“You grow up on John Wayne and Indiana Jones and you go: ‘Great! I want mine,'” says Reginald Hudlin about why he made a film about the first black Supreme Court justice.
When the courtroom drama is at its best, it is both a suspenseful mystery story and a thoughtful meditation on the hypocrisies and injustices of society. The courtroom is the gladiatorial arena for the ongoing clash between our highest ideals as exemplified by the law and our petty biases as shown by our attempts to circumvent those ideals. However, the goal of these movies isn’t simply to whine about society’s inadequacies, but to use the stiff bristles of intelligent legal debate to scrub off the tarnish of corruption and reveal the shining American values beneath. To Kill a Mockingbird, Twelve Angry Men, A Few Good Men, Inherit the Wind, and A Soldier’s Story did it right. And now Marshall joins those illustrious films by also doing it right — and then some.
Marshall follows a young, brash Thurgood Marshall (Chadwick Boseman) as he defends a black chauffeur (Sterling K. Brown) accused of raping a prominent white woman (Kate Hudson) in 1941 Connecticut. What makes the courtroom dramas like Marshall and those listed above particularly effective is that they are, with the exception of A Few Good Men, set in the monochromatic past. We look back on a time in which people routinely believed that it was OK to act in ways contrary to the U.S. Constitution. At first, we can feel a little smug as we shake our heads at their provincial racism, misogyny or faux patriotism. But as we continue to watch, we begin to understand that the past is a potent mirror to the present and that we have not traveled as far from dark irrationality as we’d hoped. That recognition is meant to shock us woke. Marshall does just that by jump-starting our social conscience while at the same time dazzling us with a riveting story.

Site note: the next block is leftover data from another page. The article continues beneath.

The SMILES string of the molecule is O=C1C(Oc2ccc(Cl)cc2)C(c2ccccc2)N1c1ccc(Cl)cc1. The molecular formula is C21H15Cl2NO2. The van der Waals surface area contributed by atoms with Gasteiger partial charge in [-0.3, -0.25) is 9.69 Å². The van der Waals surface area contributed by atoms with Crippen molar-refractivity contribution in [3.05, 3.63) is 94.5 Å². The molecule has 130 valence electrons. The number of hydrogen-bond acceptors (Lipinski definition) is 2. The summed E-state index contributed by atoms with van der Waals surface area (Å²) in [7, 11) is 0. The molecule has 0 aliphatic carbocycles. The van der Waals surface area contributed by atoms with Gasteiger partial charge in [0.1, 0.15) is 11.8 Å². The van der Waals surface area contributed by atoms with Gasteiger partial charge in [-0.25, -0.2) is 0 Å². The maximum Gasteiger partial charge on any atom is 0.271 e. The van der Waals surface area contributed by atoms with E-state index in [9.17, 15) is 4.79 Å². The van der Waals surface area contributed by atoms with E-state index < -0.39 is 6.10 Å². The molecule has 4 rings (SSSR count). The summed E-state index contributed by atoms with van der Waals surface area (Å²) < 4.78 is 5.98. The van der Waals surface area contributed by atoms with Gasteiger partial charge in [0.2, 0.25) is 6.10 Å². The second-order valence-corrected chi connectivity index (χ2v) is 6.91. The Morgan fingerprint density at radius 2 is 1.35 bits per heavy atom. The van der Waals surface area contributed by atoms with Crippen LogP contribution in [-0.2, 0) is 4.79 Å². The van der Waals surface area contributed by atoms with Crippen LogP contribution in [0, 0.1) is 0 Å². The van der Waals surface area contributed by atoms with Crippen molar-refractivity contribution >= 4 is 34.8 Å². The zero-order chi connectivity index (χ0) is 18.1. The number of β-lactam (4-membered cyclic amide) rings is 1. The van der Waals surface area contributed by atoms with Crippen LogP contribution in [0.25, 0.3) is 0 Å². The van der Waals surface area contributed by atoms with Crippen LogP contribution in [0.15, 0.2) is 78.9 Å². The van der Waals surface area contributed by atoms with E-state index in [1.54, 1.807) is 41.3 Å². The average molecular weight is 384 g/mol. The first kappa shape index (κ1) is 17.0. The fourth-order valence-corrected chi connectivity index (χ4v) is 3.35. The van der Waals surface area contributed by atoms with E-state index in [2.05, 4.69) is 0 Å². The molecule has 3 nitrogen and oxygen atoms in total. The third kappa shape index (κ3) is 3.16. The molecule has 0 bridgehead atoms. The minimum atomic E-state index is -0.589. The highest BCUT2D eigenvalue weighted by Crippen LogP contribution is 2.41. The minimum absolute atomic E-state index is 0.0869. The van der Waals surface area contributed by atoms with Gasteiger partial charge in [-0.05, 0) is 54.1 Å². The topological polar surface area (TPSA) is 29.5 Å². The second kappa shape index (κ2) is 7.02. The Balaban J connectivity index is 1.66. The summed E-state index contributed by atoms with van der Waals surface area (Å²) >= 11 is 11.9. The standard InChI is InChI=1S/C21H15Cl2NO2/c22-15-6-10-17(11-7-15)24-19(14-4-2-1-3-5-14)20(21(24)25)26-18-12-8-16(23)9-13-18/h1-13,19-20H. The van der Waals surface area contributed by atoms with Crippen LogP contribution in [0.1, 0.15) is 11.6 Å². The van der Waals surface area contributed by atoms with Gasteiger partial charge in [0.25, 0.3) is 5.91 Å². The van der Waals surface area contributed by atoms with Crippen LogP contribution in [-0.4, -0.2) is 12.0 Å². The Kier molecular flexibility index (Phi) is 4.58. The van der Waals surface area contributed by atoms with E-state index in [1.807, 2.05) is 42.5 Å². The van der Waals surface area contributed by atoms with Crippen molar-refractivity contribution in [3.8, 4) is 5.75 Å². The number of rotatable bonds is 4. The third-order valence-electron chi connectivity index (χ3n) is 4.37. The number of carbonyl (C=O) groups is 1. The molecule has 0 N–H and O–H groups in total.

When I recently spoke to Marshall director Reginald Hudlin, I told him I was especially impressed with how he managed to balance the legal thriller with social commentary. I asked him whether he did that to make the film more accessible and less preachy. “Yeah, I think genre saves you from self-indulgence,” Hudlin explains. “If you say: ‘Look, even if your mission is to send a message, it better be in an efficient delivery system. And if your vehicle is not at first and last an entertaining film, then the whole thing fails.’”
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